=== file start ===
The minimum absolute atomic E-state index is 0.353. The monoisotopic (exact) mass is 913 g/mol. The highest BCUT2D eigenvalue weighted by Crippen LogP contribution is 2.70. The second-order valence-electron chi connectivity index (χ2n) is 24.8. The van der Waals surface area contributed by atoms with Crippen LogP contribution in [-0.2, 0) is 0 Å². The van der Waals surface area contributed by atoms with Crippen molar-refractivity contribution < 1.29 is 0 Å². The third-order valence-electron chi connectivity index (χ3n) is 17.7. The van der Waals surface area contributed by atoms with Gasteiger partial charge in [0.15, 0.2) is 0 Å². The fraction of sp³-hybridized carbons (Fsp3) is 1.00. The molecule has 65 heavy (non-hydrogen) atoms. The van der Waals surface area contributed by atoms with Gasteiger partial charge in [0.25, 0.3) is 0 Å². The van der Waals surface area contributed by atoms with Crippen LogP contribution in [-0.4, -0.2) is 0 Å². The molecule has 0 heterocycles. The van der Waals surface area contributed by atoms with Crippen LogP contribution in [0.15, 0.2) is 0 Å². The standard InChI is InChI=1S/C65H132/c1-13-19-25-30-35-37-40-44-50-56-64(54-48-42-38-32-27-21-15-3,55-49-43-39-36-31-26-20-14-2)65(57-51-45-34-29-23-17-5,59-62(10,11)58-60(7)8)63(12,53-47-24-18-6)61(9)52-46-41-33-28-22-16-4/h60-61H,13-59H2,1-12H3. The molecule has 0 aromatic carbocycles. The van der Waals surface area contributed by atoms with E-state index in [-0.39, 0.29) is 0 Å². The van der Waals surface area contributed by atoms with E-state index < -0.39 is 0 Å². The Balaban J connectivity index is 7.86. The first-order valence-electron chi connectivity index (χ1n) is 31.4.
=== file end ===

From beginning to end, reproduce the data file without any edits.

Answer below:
The minimum absolute atomic E-state index is 0.353. The monoisotopic (exact) mass is 913 g/mol. The highest BCUT2D eigenvalue weighted by Crippen LogP contribution is 2.70. The second-order valence-electron chi connectivity index (χ2n) is 24.8. The van der Waals surface area contributed by atoms with Crippen LogP contribution in [-0.2, 0) is 0 Å². The van der Waals surface area contributed by atoms with Crippen molar-refractivity contribution < 1.29 is 0 Å². The third-order valence-electron chi connectivity index (χ3n) is 17.7. The van der Waals surface area contributed by atoms with Gasteiger partial charge in [0.15, 0.2) is 0 Å². The fraction of sp³-hybridized carbons (Fsp3) is 1.00. The molecule has 65 heavy (non-hydrogen) atoms. The van der Waals surface area contributed by atoms with Gasteiger partial charge in [0.25, 0.3) is 0 Å². The van der Waals surface area contributed by atoms with Crippen LogP contribution in [-0.4, -0.2) is 0 Å². The molecule has 0 heterocycles. The van der Waals surface area contributed by atoms with Crippen LogP contribution in [0.15, 0.2) is 0 Å². The standard InChI is InChI=1S/C65H132/c1-13-19-25-30-35-37-40-44-50-56-64(54-48-42-38-32-27-21-15-3,55-49-43-39-36-31-26-20-14-2)65(57-51-45-34-29-23-17-5,59-62(10,11)58-60(7)8)63(12,53-47-24-18-6)61(9)52-46-41-33-28-22-16-4/h60-61H,13-59H2,1-12H3. The molecule has 0 aromatic carbocycles. The van der Waals surface area contributed by atoms with E-state index in [-0.39, 0.29) is 0 Å². The van der Waals surface area contributed by atoms with E-state index < -0.39 is 0 Å². The Balaban J connectivity index is 7.86. The first-order valence-electron chi connectivity index (χ1n) is 31.4.